Thursday, July 03, 2008

Sea of Poppies (Samandar of Poppies)

I’ve been reading this book called ‘Sea of Poppies’ by Amitav Ghosh. The book has an excellent theme, is set back in time of the nascent British rule. More on the story after I finish reading it. His earlier work ‘The Glass Palace’ had me hooked and prodded me to read more of his works.

Well, I will not say I am disappointed with the ‘Sea of Poppies’. It’s just that I couldn’t appreciate the parlance used; I understand that the story is based in Bihar and West Bengal, and that he is trying to bring about the rustic appeal by usage of Bhojpuri, Bengali and Hindi. I m not a purist or anything but only a smattering of it is understandable. When one is faced with it in every other sentence, it gets mildly irritating. Perhaps Amitav Ghosh is merely trying to make a style statement, or is furthering the cause of hindification of English language.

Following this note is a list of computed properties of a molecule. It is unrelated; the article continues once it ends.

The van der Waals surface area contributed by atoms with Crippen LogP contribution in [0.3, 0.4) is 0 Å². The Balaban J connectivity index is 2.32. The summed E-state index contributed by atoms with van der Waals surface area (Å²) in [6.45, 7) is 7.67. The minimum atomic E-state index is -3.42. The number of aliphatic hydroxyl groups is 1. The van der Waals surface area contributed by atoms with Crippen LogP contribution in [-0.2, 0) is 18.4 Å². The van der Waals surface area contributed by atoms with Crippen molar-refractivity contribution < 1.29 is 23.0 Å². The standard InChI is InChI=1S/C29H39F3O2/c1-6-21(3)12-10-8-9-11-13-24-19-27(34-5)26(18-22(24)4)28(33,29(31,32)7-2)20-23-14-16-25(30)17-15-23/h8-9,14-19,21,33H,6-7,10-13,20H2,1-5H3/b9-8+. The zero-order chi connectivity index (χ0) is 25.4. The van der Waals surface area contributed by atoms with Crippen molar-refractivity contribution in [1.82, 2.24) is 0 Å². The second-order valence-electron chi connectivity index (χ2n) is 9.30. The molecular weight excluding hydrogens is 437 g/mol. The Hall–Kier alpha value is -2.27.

Consider a layperson and especially one, who is unfamiliar about the Indian languages coming across with statements like

“..She should be sent off beech-o-beech where I don’t have to listen to him. I'll let you have the windy old poggle.”

“the kubber is that there’s more than one young missy-mem whos got a mind to bundo the fellow”

“I'll put you beside him. There. Chull”

“she bundled them all out, the farrashes, bichawnadars and harry maids.”

Besides these, there are also several completely illegible statements such as
“ ‘Malum hab cuttee he head?’ he said.’What for wanchee this-piece boy? He blongi boat –bugger-no can learn ship pijjin. Better he wailo chop chop’. ”

I wish Amitav Ghosh who otherwise spins beautiful tales, sticks to simple story telling without resorting to using garbled languages. I hope in the second and third parts of the trilogy that he plans to write, are easier on the mind.

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